Kolkata, April 29 (Inditop) The Communist Party of India-Marxist (CPI-M) will use its rich experience of running a Left Front government in West Bengal to make the Third Front a success if it wins the Lok Sabha elections, says the party’s politburo member Biman Bose.
He accused the Bharatiya Janata Party (BJP) of encouraging “divisive and fissiparous” forces by aligning with the pro-Gorkhaland Gorkha Janamukti Morcha (GJM) in the Darjeeling constituency in the northern part of the state.
Secretary of the CPI-M’s powerful West Bengal unit, Bose told IANS in an interview: “The Third Front, the way the Left parties have initiated it, is not just a conglomeration of different parties.”
He said to make a Third Front government workable, “there will be a Common Minimum Programme which will be accepted by all the constituents.
“I am hopeful this is possible. We have the experience in West Bengal where nine parties have been running the state government for more than 30 years. We consider the Left Front as less than a party and more than a front.
“If we can apply this practice in forming the Third Front and can move accordingly, we can set up a sustainable government at the centre.”
Bose underlined that the Left started coalition politics long before other political parties in India. The Left Front government led by the CPI-M came to power in West Bengal in 1977 and has won successive elections.
He dismissed as “meaningless” Congress president Sonia Gandhi’s comment that the Third Front was born out of some of its leaders’ ambition to become prime minister. “She should remember that in any case the prime minister has to be elected.”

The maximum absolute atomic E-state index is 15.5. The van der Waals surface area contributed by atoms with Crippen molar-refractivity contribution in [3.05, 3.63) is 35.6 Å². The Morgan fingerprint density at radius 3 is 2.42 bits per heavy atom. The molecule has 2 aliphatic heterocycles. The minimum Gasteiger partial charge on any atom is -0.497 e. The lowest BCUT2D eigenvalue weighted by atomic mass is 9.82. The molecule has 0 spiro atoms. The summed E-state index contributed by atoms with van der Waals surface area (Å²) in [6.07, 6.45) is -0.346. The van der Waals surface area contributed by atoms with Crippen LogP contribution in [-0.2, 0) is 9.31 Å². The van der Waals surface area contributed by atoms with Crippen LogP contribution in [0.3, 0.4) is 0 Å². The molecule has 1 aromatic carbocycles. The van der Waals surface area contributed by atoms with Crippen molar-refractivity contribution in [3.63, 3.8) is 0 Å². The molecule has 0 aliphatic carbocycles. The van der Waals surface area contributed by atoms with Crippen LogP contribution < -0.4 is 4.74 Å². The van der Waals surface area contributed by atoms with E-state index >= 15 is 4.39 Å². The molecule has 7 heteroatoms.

Asked if West Bengal Chief Minister Buddahdeb Bhattacharjee could be one of the candidates for prime ministership, he called the question hypothetical.
Bose came down heavily on the BJP decision to field heavyweight Jaswant Singh from Darjeeling with the support of the GJM.
“The way the BJP has shown sympathy for the GJM and its Gorkhaland demand in its election manifesto, that will help the divisive and fissiparous forces to divide West Bengal.
“The BJP is playing a dangerous game with the GJM. This will definitely break the unity and amity of the people in the hills and plains of Darjeeling,” Bose contended.
Bose discounted speculation that the Congress-Trinamool combine could end up with a much greater share of seats than in the previous elections five years ago.
In 2004, the Left Front bagged 35 of the 42 Lok Sabha seats in West Bengal, while the Congress and the Trinamool got six and one respectively.
“This combination cannot gain more seats since electoral results do not depend on arithmetic calculation,” he said.
He also disagreed with the view that the Congress-Trinamool combine was severely denting the Left Front’s traditional rural base.
“It’s a fact that in last year’s panchayat (rural bodies) polls, the Left lost seats. But still we got more than 52 percent of the votes.”
He contended that the Left Front suffered reverses in the panchayat elections because of disunity in its ranks, leading to the partners fighting each other in more than 10,000 seats. He claimed that the differences had been ironed out this time.
Criticising the Congress, the fulcrum of the United Progressive Alliance (UPA), Bose said: “It is now becoming a victim of rightist forces. Their policies are not meant for the common people. Rather, they are aimed to benefit the wealthy sections.”
He said it was a pity the 123-year-old Congress was fighting the elections in West Bengal as the junior partner of Trinamool, its breakaway group.
On Trinamool chief Mamata Banerjee’s call that it was battle for “mother, land and people”, Bose said: “Their so-called ‘mother, land and people’ battle is not covering 543 constituencies across India. It is concentrated only in the 42 seats from the state.”